>>> mt.count_rows()
>>> mt_new.count_rows()
>>> mt_new.replicate_num.show()
| locus         | alleles    | replicate_num |
| locus<GRCh37> | array<str> |         int32 |
| 20:10019093   | ["A","G"]  |             1 |
| 20:10019093   | ["A","G"]  |             2 |
| 20:10026348   | ["A","G"]  |             1 |
| 20:10026348   | ["A","G"]  |             2 |
| 20:10026357   | ["T","C"]  |             1 |
| 20:10026357   | ["T","C"]  |             2 |
| 20:10030188   | ["T","A"]  |             1 |
| 20:10030188   | ["T","A"]  |             2 |
| 20:10030452   | ["G","A"]  |             1 |
| 20:10030452   | ["G","A"]  |             2 |


MatrixTable has three methods to compute aggregate statistics.

These methods take an aggregated expression and evaluate it, returning a Python value.

An example of querying entries is to compute the global mean of field GQ:

>>> mt.aggregate_entries(hl.agg.mean(mt.GQ))

It is possible to compute multiple values simultaneously (and encouraged, because grouping two computations together will run twice as fast!) by creating a tuple or struct:

>>> mt.aggregate_entries((agg.stats(mt.DP), agg.stats(mt.GQ)))
(Struct(mean=41.83915800445897, stdev=41.93057654787303, min=0.0, max=450.0, n=34537, sum=1444998.9999999995),
Struct(mean=67.73196915777027, stdev=29.80840934057741, min=0.0, max=99.0, n=33720, sum=2283922.0000000135))

See the Aggregators page for the complete list of aggregator functions.


Matrix tables can be aggregated along the row or column axis to produce a new matrix table.

First let’s add a random phenotype as a new column field case_status and then compute statistics about the entry field GQ for each grouping of case_status.

>>> mt_ann = mt.annotate_cols(case_status = hl.cond(hl.rand_bool(0.5),
...                                                 "CASE",
...                                                 "CONTROL"))

Next we group the columns by case_status and aggregate:

>>> mt_grouped = (mt_ann.group_cols_by(mt_ann.case_status)
...                 .aggregate(gq_stats = agg.stats(mt_ann.GQ)))
>>> print(mt_grouped.entry.dtype.pretty())
struct {
    gq_stats: struct {
        mean: float64,
        stdev: float64,
        min: float64,
        max: float64,
        n: int64,
        sum: float64
>>> print(mt_grouped.col.dtype)
struct{status: str}


Joins on two-dimensional data are significantly more complicated than joins in one dimension, and Hail does not yet support the full range of joins on both dimensions of a matrix table.

MatrixTable has methods for concatenating rows or columns:

MatrixTable.union_cols() joins matrix tables together by performing an inner join on rows while concatenating columns together (similar to paste in Unix). Likewise, MatrixTable.union_rows() performs an inner join on columns while concatenating rows together (similar to cat in Unix).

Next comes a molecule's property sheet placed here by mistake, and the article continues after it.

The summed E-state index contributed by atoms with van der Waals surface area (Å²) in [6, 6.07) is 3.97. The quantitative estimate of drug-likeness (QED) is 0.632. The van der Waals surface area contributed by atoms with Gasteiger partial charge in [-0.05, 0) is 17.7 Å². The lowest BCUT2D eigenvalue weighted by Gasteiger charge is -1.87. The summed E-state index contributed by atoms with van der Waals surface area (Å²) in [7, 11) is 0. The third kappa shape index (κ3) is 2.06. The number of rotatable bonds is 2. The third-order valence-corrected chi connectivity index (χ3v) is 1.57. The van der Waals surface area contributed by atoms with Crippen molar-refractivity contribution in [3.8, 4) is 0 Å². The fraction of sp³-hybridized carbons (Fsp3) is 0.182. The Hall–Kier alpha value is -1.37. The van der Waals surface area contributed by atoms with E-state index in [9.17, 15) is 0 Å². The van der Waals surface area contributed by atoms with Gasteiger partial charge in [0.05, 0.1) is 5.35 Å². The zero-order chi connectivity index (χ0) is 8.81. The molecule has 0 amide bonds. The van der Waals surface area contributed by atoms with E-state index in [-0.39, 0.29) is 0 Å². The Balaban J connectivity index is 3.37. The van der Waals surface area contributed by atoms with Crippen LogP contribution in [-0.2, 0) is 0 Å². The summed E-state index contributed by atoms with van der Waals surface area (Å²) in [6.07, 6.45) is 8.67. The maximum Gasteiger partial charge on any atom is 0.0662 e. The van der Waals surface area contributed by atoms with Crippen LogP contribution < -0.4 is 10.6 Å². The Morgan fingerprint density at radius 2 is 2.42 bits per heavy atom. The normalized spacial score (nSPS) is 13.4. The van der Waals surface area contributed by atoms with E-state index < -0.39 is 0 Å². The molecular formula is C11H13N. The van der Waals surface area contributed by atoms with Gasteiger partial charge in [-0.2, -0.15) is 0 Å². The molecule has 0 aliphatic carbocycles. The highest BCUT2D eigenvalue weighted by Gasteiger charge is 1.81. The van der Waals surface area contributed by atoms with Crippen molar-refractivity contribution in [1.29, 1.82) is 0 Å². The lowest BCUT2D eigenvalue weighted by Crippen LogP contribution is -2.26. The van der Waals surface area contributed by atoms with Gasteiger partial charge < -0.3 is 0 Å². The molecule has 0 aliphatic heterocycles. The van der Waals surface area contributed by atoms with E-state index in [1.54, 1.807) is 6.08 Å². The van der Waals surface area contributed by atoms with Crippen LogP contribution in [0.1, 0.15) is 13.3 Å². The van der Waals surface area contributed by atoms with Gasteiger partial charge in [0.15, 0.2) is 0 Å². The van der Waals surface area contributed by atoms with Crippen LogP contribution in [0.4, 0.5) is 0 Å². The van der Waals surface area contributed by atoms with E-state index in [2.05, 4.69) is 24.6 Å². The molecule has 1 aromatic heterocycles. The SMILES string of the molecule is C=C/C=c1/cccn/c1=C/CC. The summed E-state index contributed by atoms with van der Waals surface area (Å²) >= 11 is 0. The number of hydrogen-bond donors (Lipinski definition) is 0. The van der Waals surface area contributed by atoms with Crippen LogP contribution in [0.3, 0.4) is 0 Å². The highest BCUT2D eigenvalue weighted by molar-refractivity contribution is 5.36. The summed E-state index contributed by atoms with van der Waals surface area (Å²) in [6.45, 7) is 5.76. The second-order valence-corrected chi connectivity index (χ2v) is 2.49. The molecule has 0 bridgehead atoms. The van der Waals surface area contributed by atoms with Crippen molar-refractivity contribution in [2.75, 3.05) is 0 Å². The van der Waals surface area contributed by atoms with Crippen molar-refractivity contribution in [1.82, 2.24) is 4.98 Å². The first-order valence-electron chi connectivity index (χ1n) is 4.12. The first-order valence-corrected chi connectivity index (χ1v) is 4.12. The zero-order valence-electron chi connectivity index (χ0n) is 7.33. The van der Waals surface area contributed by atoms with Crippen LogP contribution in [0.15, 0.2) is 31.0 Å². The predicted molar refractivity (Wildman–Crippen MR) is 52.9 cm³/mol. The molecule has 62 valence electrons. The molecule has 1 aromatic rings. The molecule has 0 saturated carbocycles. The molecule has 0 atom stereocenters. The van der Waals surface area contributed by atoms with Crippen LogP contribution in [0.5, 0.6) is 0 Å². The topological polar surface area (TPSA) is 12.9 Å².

In addition, Hail provides support for joining data from multiple sources together if the keys of each source are compatible (same order and type, but the names do not need to be identical) using Python’s bracket notation []. The arguments inside the brackets are the destination key as a single value or a tuple if there are multiple destination keys.

For example, we can annotate rows with row fields from another matrix table or table. Let gnomad_data be a Table keyed by two row fields with type locus and array<str>, which matches the row keys of mt:

>>> mt_new = mt.annotate_rows(gnomad_ann = gnomad_data[mt.locus, mt.alleles])

If we only cared about adding one new row field such as AF from gnomad_data, we could do the following:

>>> mt_new = mt.annotate_rows(gnomad_af = gnomad_data[mt.locus, mt.alleles]['AF'])

To add all fields as top-level row fields, the following syntax unpacks the gnomad_data row as keyword arguments to MatrixTable.annotate_rows():

>>> mt_new = mt.annotate_rows(**gnomad_data[mt.locus, mt.alleles])

Interacting with Matrix Tables Locally

Some useful methods to interact with matrix tables locally are MatrixTable.describe(), MatrixTable.head(), and MatrixTable.sample(). describe prints out the schema for all row fields, column fields, entry fields, and global fields as well as the row keys, column keys, and the partition key. head returns a new matrix table with only the first N rows. sample returns a new matrix table where the rows are randomly sampled with frequency p.

To get the dimensions of the matrix table, use MatrixTable.count_rows() and MatrixTable.count_cols().


To save a matrix table to a file, use the MatrixTable.write(). These files can be read with read_matrix_table().

Linear Algebra

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Common errors

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Performance Considerations